11 From Troas we put out to sea and sailed straight for Samothrace, and the next day we went on to Neapolis. 12 From there we traveled to Philippi, a Roman colony and the leading city of that district of Macedonia. And we stayed there several days.
13 On the Sabbath we went outside the city gate to the river, where we expected to find a place of prayer. We sat down and began to speak to the women who had gathered there. 14 One of those listening was a woman from the city of Thyatira named Lydia, a dealer in purple cloth. She was a worshiper of God. The Lord opened her heart to respond to Paul’s message. 15 When she and the members of her household were baptized, she invited us to her home. “If you consider me a believer in the Lord,” she said, “come and stay at my house.” And she persuaded us.
34 “Then the King will say to those on his right, ‘Come, you who are blessed by my Father; take your inheritance, the kingdom prepared for you since the creation of the world. 35 For I was hungry and you gave me something to eat, I was thirsty and you gave me something to drink, I was a stranger and you invited me in, 36 I needed clothes and you clothed me, I was sick and you looked after me, I was in prison and you came to visit me.’
37 “Then the righteous will answer him, ‘Lord, when did we see you hungry and feed you, or thirsty and give you something to drink? 38 When did we see you a stranger and invite you in, or needing clothes and clothe you? 39 When did we see you sick or in prison and go to visit you?’
40 “The King will reply, ‘Truly I tell you, whatever you did for one of the least of these brothers and sisters of mine, you did for me.’
16 Then the eleven disciples went to Galilee, to the mountain where Jesus had told them to go. 17 When they saw him, they worshiped him; but some doubted. 18 Then Jesus came to them and said, “All authority in heaven and on earth has been given to me. 19 Therefore go and make disciples of all nations, baptizing them in the name of the Father and of the Son and of the Holy Spirit, 20 and teaching them to obey everything I have commanded you. And surely I am with you always, to the very end of the age.”
13 Share with the Lord’s people who are in need. Practice hospitality.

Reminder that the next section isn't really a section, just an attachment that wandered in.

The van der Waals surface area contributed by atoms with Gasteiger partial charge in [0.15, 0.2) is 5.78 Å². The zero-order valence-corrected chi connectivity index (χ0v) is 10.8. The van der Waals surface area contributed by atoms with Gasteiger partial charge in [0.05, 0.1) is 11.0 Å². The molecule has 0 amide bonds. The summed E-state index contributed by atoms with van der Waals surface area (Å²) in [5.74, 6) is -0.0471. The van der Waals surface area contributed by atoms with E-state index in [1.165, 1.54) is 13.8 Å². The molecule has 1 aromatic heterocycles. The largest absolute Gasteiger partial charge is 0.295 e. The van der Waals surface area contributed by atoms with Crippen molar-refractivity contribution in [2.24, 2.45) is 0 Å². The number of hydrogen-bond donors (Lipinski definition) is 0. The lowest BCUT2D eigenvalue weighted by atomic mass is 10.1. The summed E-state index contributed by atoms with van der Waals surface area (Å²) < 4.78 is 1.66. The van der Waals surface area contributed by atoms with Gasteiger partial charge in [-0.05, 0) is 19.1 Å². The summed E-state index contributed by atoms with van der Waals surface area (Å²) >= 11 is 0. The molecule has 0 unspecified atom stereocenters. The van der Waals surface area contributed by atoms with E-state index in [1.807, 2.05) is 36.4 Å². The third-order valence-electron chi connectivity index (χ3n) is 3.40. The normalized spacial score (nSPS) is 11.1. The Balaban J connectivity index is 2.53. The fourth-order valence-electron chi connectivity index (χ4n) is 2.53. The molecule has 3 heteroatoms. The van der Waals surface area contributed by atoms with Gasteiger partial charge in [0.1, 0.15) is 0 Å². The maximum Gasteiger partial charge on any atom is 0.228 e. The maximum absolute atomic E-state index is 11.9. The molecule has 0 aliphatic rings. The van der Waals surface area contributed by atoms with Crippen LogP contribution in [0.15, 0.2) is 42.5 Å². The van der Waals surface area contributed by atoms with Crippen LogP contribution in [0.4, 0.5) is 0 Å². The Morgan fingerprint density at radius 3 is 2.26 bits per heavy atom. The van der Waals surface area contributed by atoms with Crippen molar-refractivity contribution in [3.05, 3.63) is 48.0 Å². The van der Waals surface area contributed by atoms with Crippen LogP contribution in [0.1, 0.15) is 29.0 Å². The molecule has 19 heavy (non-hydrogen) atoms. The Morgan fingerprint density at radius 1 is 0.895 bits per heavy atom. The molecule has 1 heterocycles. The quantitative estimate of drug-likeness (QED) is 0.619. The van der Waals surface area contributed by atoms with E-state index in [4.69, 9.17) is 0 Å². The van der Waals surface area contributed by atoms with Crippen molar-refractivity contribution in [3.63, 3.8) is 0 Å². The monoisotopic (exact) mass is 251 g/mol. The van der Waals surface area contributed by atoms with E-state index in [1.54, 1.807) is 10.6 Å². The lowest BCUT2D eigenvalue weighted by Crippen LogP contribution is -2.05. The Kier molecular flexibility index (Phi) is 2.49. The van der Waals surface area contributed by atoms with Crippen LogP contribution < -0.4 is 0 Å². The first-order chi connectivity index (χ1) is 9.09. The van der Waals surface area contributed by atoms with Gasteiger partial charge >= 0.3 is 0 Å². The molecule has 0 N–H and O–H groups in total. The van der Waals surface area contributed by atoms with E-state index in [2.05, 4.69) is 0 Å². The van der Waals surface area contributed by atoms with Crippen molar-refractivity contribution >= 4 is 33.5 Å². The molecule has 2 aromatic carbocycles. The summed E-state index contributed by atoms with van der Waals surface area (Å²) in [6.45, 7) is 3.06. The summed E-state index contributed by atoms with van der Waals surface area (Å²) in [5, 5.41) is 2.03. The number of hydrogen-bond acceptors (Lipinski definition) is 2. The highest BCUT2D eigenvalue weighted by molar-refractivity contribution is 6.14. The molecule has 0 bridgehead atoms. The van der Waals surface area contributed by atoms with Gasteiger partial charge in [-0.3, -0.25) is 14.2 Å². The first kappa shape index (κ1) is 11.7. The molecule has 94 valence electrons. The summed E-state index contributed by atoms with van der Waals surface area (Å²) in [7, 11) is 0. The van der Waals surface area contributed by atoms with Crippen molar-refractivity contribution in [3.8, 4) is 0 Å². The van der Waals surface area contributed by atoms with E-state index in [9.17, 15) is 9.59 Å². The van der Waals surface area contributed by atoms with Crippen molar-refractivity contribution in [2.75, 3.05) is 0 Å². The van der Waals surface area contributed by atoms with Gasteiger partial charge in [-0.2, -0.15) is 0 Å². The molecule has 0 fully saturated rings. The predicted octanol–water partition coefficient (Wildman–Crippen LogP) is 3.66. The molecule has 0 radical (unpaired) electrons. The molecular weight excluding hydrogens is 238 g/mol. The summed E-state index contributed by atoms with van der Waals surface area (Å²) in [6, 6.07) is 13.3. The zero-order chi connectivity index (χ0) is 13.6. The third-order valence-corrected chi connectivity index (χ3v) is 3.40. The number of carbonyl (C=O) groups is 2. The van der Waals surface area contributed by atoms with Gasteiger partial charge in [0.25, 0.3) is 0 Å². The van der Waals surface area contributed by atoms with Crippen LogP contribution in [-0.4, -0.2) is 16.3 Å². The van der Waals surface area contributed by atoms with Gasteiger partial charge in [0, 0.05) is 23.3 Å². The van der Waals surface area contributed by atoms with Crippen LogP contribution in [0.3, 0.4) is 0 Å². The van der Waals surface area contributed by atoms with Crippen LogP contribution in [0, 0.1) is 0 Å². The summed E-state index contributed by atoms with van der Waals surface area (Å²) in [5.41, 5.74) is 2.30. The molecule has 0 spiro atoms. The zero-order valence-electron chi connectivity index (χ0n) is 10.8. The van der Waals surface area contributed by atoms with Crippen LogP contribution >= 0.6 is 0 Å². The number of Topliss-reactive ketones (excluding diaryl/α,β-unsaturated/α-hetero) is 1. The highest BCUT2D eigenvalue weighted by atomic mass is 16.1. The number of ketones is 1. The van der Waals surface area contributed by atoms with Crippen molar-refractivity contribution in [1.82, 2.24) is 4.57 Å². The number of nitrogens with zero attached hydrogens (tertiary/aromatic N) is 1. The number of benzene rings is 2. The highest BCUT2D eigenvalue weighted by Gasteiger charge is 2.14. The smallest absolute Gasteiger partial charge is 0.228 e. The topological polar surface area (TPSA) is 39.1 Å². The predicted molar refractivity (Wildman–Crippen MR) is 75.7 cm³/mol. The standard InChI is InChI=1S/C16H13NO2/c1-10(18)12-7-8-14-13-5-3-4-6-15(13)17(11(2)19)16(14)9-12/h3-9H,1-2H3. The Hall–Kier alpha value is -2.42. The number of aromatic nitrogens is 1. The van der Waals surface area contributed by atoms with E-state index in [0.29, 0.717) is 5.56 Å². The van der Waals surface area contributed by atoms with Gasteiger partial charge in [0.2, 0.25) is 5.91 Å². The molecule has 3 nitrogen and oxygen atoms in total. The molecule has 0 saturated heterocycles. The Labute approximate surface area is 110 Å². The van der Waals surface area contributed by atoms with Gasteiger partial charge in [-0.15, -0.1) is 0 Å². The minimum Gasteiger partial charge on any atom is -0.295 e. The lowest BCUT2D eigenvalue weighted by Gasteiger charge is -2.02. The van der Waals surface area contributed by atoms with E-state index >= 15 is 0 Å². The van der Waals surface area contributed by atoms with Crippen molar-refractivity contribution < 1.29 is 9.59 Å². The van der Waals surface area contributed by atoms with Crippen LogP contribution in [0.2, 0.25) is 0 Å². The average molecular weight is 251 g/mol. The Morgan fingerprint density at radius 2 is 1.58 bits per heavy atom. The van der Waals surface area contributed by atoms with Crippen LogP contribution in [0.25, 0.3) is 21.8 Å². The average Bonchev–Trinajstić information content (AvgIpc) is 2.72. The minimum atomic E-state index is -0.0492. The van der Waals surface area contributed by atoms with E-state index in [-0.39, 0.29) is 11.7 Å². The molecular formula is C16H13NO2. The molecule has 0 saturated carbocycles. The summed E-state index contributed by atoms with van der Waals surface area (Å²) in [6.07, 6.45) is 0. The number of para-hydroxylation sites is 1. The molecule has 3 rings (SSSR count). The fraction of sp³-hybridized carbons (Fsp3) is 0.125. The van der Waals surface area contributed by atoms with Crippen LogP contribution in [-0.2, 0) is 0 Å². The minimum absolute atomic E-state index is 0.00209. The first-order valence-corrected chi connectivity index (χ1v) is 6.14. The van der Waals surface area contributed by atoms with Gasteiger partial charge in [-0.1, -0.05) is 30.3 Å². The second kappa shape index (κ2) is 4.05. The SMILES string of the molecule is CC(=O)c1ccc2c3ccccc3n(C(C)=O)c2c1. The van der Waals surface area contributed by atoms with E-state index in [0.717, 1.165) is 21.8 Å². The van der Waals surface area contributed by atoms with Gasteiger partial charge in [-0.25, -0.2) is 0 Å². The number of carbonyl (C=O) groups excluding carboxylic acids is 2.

14 Bless those who persecute you; bless and do not curse. 15 Rejoice with those who rejoice; mourn with those who mourn. 16 Live in harmony with one another. Do not be proud, but be willing to associate with people of low position. Do not be conceited.
17 Do not repay anyone evil for evil. Be careful to do what is right in the eyes of everyone. 18 If it is possible, as far as it depends on you, live at peace with everyone.
SHE: UNTOLD STORIES OF WOMEN IN THE CHURCH
Lydia of Thyatira
Only two verses mention Lydia in the Bible. In those verses, as you read above, we are told that Lydia, a seller of purple goods, Thyatira, was a city famous for making purple dye, purple was a big deal at that time, It was only the wealthy elite who wore garments dyed purple or trimmed with purple, or had soft furnishings in their homes, such as couch covers, dyed purple. More important however is that Lydia, worshiped God. When she heard Paul preach the Gospel, the Lord opened her heart to Paul’s words, and soon after, she and her whole household were baptized. Following her baptism, she insisted on Paul and his companions to stay at her house during their time in the Philippi.
That’s it. And while it might not seem like much to go on, there is more to unpack here than you might think.
It’s important to note that Lydia is the first recorded European convert to Christianity. She believed the Word as preached by Paul and by a conviction, given to her by the Lord through the Holy Spirit, that Paul’s words were true. And that was all she needed to come to faith in Christ.
But she didn’t stop there. Once she knew the truth, she brought that truth to her family. Her conviction was so great that they were persuaded to believe in Christ, a belief which was entirely new to their part of the world, and to be baptized along with her. And following her family’s baptism, Lydia would not rest until she had convinced Paul and his companions to stay in her home as an act of hospitality.
Women such as Lydia were not at the margins in the first decades of the Jesus’ movement.
Lydia was a successful Businesswomen, and I believe she was also a key leader in the church at Philippi as it was birthed. Women like Lydia, cared for local congregations and were vital and strategic players at the forefront of the expanding Christian mission. A church was established in Philippi because of Lydia’s open heart and her open home, and it grew because of her investment, her initiative, her courage, her ministry, her hospitality.
Lydia didn’t wait for months or years before she started serving and sharing the Word. It seems that within a short time after conversion, Lydia was already pursuing acts of service and the Great Commission. Likewise, God does not expect us to reach a certain spiritual maturity level before we are able to use the gifts, He’s given us. Whatever gifts we have, He wants us to put them to good use now.
And if, like Lydia, God’s given you a gift of hospitality, look for chances to extend it. Try opening your home to your friends or neighbors. God will give you opportunities to use the gifts He’s given you to be a blessing.